particular, the model based on the SU(3)C⊗SU(3)L⊗U(1)Xgauge group (hereafter 331 models) is an interesting
choice that could address problems like the charge quantization - and the existence of three families based
on cancellation of anomalies -.
One way to look for new Physics in 331 models is to check for tT production with t denoting the ordinary
top quark and T being an exotic quark with charge 2/3 or 4/3 according to the model considered. In LHC the
production channels would be pp → X0→ tT, when the charge of T is 2/3, and pp → X++→ tT, in the case
in which T has an exotic charge 4/3. In the first case, in order to identify the signals, the decay of t is known
and identified by the energy spectrum and angular distribution of the final fermions -, then this signal is
correlated with the one of an exotic particle with the same charge of the top, but with a totally different decay in
the final state. The decays of T would be of the form T → X0t → νEt, T → K+b → νEb, which could de easily
identifyable if exotic leptons have already been produced at LHC. In the second case in which T has an exotic
Rodolfo A. Diaz, D. Gallego, R. Martinez
charge 4/3, it should be looked for decays of the type T → X++t where X++is a doubly charged gauge field that
should be easily identified if this model is correct. The other possible channel is T → K+b → νEb.
In the scenario of SUSY 331 models, different channels can be searched. A good perspective is pp → gg → g →
? g? g where ? g →?tT,t?T,T?T in the case in which T posseses an ordinary charge 2/3. Another production mechanism
In looking for unification of the coupling constant by passing through a 331 model, we shall assume that 1) The
331 gauge group is the only extension of the SM before the unification of the running coupling constants. 2) The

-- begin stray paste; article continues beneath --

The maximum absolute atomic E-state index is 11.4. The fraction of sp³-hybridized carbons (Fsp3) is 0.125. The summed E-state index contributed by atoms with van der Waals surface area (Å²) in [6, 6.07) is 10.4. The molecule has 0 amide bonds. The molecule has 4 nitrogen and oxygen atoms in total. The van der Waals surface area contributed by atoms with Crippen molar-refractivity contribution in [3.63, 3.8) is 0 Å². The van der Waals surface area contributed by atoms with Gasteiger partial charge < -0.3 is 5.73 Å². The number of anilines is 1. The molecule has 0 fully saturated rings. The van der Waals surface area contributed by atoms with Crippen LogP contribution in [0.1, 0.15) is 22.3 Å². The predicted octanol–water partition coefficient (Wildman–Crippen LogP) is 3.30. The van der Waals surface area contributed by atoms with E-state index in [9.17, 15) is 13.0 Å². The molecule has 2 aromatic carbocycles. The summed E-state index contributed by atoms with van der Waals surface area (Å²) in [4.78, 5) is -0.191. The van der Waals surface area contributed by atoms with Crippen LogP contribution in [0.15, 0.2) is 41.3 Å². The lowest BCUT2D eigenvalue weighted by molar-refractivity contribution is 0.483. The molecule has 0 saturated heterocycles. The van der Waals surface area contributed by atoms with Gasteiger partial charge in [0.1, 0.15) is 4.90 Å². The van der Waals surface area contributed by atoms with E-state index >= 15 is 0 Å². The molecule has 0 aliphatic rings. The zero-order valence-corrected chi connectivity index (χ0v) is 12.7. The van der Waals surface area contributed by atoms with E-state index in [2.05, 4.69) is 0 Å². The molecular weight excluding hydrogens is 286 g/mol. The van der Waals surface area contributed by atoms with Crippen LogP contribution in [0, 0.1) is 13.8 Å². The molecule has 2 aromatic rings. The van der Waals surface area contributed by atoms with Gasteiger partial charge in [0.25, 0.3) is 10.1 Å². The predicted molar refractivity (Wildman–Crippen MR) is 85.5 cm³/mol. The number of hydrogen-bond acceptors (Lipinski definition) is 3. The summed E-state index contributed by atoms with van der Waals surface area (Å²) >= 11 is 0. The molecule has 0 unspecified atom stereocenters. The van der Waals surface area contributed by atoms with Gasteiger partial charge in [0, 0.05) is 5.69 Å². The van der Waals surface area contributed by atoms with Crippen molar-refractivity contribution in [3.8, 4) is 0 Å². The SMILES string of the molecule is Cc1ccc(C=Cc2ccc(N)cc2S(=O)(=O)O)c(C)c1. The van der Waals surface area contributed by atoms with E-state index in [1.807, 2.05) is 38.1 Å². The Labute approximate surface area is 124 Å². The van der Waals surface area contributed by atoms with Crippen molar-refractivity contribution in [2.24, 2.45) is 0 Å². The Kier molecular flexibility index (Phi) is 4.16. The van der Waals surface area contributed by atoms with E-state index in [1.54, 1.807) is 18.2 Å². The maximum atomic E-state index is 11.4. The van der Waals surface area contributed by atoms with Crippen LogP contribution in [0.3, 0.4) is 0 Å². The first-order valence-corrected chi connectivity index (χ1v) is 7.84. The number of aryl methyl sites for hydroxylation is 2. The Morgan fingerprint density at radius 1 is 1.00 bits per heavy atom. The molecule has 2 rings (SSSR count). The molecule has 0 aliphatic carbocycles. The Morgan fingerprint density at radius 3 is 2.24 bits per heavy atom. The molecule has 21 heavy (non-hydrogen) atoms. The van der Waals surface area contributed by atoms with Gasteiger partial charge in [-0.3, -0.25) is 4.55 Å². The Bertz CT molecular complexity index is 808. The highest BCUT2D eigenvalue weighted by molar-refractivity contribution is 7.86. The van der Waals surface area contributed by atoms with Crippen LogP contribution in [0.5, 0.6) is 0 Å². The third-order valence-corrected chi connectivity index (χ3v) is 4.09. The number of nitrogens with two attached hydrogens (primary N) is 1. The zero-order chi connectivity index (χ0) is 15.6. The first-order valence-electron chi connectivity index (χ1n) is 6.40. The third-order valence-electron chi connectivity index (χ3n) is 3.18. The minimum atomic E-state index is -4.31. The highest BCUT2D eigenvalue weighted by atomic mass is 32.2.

hypercharge associated with the 331 gauge group is adequately normalized such that the three gauge couplings
unify at certain scale MU. and 3) There is no necessarily a unified gauge group at the scale of convergence of the
couplings MU. In the absence of a grand unified group, there are no restriction on MUcoming from proton decay1.
Under our scheme, we have three characteristic energy scales: MU where the three gauge couplings converge,
MXwhere the 331 symmetry is broken, and MZwhere the SM breaking occurs. We are going to consider different
scenarios for 331 models with one and three families2, i. e., one family models. We also introduce Supersymmetric
versions of the 331 models with different scalar Higgs multiplets. As for the SUSY breaking, we shall consider two
different scenarios: when SUSY is broken at the electroweak scale, or when SUSY breaks at the scale of MX.
In our scheme we have four parameters to take into account, and to look for a possible unification of the coupling
constants (UCC). They are the scales MX, MU, the value of the coupling contants at the unification convergence
point, αU, and the parameter associated with the normalization of the hypercharge (denoted by a). Since we
are interested mostly in possible phenomenological scenarios, the relevant parameter will be the gauge symmetry
breaking scale MX; and the parameters MU, a can be viewed as functions of this one.
If the unification came from a grand unified symmetry group G, the normalization of the hypercharge Y would
be determined by the group structure. However, under our assumptions, this normalization factor is free and the
problem could be addressed the opposite way, since the values obtained for a could in turn suggest possible groups
of grand unification in which the 331 group is embedded, we shall explore this possibility as well.
In the present work, we study six different versions of 331 models with non-SUSY and SUSY particle content,
and find which models could lead to a unification at certain scale MUwith only one symmetry breaking between MZ
and MUscales. Some of the SUSY versions studied, could provide a quite natural scenario for split supersymmetry.